V. Basics of the Functional Stack

Hi, dearest reader! Hope your week has been going well.

Today I’m going to talk about the idea of the functional stack. Our main man Carl Jung comes back into the picture again. We’ve talked about how Jung noticed how people were fundamentally different in their extroversion or introversion, or their connections to outer or inner worlds. To get a better idea of how each person acts in these worlds, the functional stack comes into play. In the functional stack, there are processes to obtain information, known as perception, and ways to organize/evaluate that information, known as judgement.The perception processes are intuition and sensing. The judgement processes are thinking and feeling. Everyone has these four processes, but where the personality types differ is a.) the order and b.) whether the processes are introverted or extroverted. How these functions work together makes people who they are.

The eight functions are listed below with a brief description.


Extroverted Sensing (Se) – Noticing things in the physical world. Experiencing things in the immediate context.

Introverted Sensing (Si) – Going over past experiences. Making connections to what you already know.

Extroverted Intuition (Ne) – Interpreting situations and relationships. Picking up hidden meanings and interconnections.

Introverted Intuition (Ni) – Focusing on thoughts, ideas and concepts. “Connecting the dots” and predicting what is to come in the future.


Extroverted Thinking (Te) – Applying logic. Deciding if something is working or not.

Introverted Thinking (Ti) – Analyzing. Figuring out the principles by which something works.

Extroverted Feeling (Fe) – Making connections. Considering what is appropriate in a group situation.

Introverted Feeling (Fi) – Values based. Deciding if a principle is worth standing up for.

So there’s the 8 functions, but how do they fit into a person’s personality? Well, each person has one sensing function, one intuition function, one thinking function and one feeling function. The difference is whether they are introverted and extroverted, and what their order is. The reason it’s called a functional stack is because some functions are used more than the others. The function that is used the most is called the dominant function. This is the function you use most consciously. The second most used function is called the auxiliary function. While not as prevalent in your cognition as the dominant function, the auxiliary function still plays a pretty big role in who you are. The third and fourth functions are the tertiary and inferior functions, respectively. These functions are not as expressed as the dominant and auxiliary functions and take some time to develop. Think of them as the left hand of your functions (or whatever your non-dominant hand is). Your non-dominant hand is always there, but you don’t do as much with it as your dominant hand. Becoming a well-rounded person involves trying to develop and grow your last two functions.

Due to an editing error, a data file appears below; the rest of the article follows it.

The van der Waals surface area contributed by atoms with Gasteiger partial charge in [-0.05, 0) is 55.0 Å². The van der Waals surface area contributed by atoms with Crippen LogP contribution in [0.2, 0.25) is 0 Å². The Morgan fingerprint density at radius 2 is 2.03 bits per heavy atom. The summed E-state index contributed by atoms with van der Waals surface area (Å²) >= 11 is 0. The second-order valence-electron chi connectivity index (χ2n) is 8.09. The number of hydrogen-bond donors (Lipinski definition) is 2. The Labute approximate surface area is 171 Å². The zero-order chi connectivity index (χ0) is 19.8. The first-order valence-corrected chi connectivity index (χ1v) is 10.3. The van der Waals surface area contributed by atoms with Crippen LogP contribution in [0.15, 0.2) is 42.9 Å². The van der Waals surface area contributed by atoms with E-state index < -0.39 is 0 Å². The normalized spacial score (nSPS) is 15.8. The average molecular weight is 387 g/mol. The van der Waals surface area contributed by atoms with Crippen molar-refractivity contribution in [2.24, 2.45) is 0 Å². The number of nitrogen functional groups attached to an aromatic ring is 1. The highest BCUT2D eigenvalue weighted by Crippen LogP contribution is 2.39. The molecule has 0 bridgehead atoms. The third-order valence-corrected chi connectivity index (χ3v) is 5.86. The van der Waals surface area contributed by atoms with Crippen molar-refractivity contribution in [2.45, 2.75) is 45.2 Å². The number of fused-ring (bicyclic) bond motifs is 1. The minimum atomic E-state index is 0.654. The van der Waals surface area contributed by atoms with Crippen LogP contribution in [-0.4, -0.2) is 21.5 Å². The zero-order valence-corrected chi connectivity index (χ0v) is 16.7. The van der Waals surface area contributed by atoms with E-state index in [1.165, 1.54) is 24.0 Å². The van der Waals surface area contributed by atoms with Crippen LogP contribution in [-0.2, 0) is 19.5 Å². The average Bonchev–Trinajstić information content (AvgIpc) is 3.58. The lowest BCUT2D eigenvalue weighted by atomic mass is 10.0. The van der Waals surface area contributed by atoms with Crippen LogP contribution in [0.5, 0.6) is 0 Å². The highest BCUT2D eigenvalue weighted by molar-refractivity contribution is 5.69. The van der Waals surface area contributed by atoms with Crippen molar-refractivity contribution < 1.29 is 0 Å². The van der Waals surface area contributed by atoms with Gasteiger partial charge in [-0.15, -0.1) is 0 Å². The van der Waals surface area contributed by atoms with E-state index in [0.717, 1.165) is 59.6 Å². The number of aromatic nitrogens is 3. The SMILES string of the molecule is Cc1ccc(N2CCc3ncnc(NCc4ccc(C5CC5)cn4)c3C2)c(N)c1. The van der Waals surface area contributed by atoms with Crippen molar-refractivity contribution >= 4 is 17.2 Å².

Here is my functional stack as an INFJ:

Dominant: Introverted Intuition (Ni)

Auxiliary: Extroverted Feeling (Fe)

Tertiary: Introverted Thinking (Ti)

Inferior: Extroverted Sensing (Se)

In other words, my functional stack is Ni, Fe, Ti, Se. Other personality types will have different combinations of those eight functions. Now that I’ve explained this concept, I will be able to talk about how I am able to interact with the world and with others.

I hope this was informative! As always, please send me your comments, feedback and suggestions. I’d love to hear from you. Talk to you all soon!

Seize the day!
13 October 2016 6:45 PM

External links for reference:




Leave a Reply

Fill in your details below or click an icon to log in:

WordPress.com Logo

You are commenting using your WordPress.com account. Log Out /  Change )

Google+ photo

You are commenting using your Google+ account. Log Out /  Change )

Twitter picture

You are commenting using your Twitter account. Log Out /  Change )

Facebook photo

You are commenting using your Facebook account. Log Out /  Change )


Connecting to %s